Northern Shovelers begin to trickle in during September (they are an early fall migrant returning from their summer grounds in the northern U.S. and Canada). By the end of the month, our lakes and ponds will be full of them, especially along the marshy edges. Watch for a dabbling duck (meaning it does not dive for its food). Shovelers have long and distinctive spoon- or shovel-shaped bills. This time of year the male birds will have blackish bills, brownish-black heads with light speckles, black backs and light brown flanks; the females have lighter bills and are grayish-brown with some dark feathers with light edges. By December the males will sport stunning green heads, white breasts and reddish flanks.

Shovelers have an interesting feeding behavior with those enormous bills. According to Borealbirds.org, the ducks’ beaks are designed to sift through muddy water for vegetation and aquatic insects. Their bills have comb-like appendages along the edges, called lamellae, which filter food from the water. As the shoveler moves its head from side to side, water is drawn in at the tip of the bill, filtered through the lamellae to get the food, and then expelled. You often see rafts of these ducks with their necks outstretched, bills in the water, busily foraging.

Farewell to Green Herons

If you walk Lady Bird Lake you may notice that the number of Green Herons, our smallest heron, will diminish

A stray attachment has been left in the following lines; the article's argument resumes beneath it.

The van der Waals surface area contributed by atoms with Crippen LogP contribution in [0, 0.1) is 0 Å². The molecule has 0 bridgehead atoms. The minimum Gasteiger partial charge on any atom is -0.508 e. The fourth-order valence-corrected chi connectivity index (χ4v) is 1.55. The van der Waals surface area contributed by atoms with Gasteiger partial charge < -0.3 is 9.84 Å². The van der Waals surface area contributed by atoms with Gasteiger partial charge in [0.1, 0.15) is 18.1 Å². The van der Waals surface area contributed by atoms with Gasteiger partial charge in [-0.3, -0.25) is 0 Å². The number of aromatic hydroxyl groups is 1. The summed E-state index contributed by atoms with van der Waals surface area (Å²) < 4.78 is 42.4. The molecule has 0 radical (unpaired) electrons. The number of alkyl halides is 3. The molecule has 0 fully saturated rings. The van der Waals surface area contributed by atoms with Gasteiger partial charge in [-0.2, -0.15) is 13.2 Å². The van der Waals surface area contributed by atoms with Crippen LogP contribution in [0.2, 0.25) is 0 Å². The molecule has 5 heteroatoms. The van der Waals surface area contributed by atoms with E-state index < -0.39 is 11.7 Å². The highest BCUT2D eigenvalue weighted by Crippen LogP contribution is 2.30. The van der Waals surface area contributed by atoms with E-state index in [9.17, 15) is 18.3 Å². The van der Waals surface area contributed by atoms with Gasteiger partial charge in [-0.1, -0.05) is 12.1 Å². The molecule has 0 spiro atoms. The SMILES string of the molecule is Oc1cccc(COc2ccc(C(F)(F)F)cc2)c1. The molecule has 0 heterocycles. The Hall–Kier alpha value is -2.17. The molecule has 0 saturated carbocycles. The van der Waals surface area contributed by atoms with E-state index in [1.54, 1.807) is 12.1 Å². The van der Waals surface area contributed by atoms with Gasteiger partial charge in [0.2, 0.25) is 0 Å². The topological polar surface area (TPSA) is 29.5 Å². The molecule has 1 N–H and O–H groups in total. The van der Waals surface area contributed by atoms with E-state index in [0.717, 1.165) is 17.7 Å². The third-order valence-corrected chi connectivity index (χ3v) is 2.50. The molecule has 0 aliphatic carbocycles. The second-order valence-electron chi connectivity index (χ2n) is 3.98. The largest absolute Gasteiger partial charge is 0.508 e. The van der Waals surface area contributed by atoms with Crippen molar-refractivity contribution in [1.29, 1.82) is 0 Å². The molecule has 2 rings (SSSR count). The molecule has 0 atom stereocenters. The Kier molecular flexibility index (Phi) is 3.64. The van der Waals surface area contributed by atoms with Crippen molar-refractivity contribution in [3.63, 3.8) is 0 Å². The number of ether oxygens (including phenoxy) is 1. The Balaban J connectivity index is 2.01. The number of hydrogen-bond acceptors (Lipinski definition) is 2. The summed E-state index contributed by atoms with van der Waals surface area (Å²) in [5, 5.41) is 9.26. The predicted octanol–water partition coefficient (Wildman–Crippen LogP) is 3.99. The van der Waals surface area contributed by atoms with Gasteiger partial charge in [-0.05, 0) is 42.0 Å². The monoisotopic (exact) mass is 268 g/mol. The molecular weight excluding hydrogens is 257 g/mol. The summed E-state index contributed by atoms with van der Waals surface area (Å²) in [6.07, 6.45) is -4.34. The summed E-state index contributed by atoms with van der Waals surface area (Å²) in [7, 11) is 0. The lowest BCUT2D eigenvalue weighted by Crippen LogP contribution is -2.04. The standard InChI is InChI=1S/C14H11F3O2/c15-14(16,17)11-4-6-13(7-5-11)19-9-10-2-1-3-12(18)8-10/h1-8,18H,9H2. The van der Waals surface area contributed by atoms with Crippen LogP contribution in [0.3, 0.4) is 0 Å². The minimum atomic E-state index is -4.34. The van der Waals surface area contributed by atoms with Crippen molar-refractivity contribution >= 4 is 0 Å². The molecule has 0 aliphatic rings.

as the month wears on. These stocky dark birds tend to winter in Mexico. They have some fun tricks for nabbing dinner. They often will sit perfectly still for long stretches awaiting a fish or a frog to spear with their beak, but they also have been known to use twigs or insects as bait for fish. It’s one of the world’s few tool-using bird species, according to the All About Birds website.

Monthly Meeting — Biodiversity in Texas: Connecting the Past, Present, and Future
6 p.m. Thursday, September 18, Hyde Park Christian Church, 610 E 45th St.

As naturalists, we see only a snapshot in ecological time. However, naturalists from the past give us a valuable perspective on how our local biodiversity has changed over time. In this presentation, Travis Audubon board member and Texas Parks and Wildlife Department naturalist Cullen Hanks will profile different species of birds and reptiles, exploring perspectives from the past, and what we know about them in the present. In the process, he will highlight some of the resources from the past that are available to naturalists in Texas. Cullen will also demonstrate the value of current tools for documenting your observations. By understanding our past and our present, we will be better prepared to detect patterns of change, and to advocate for biodiversity in the future.

Field Trips — Beginners welcome. Check the Travis Audubon website for details.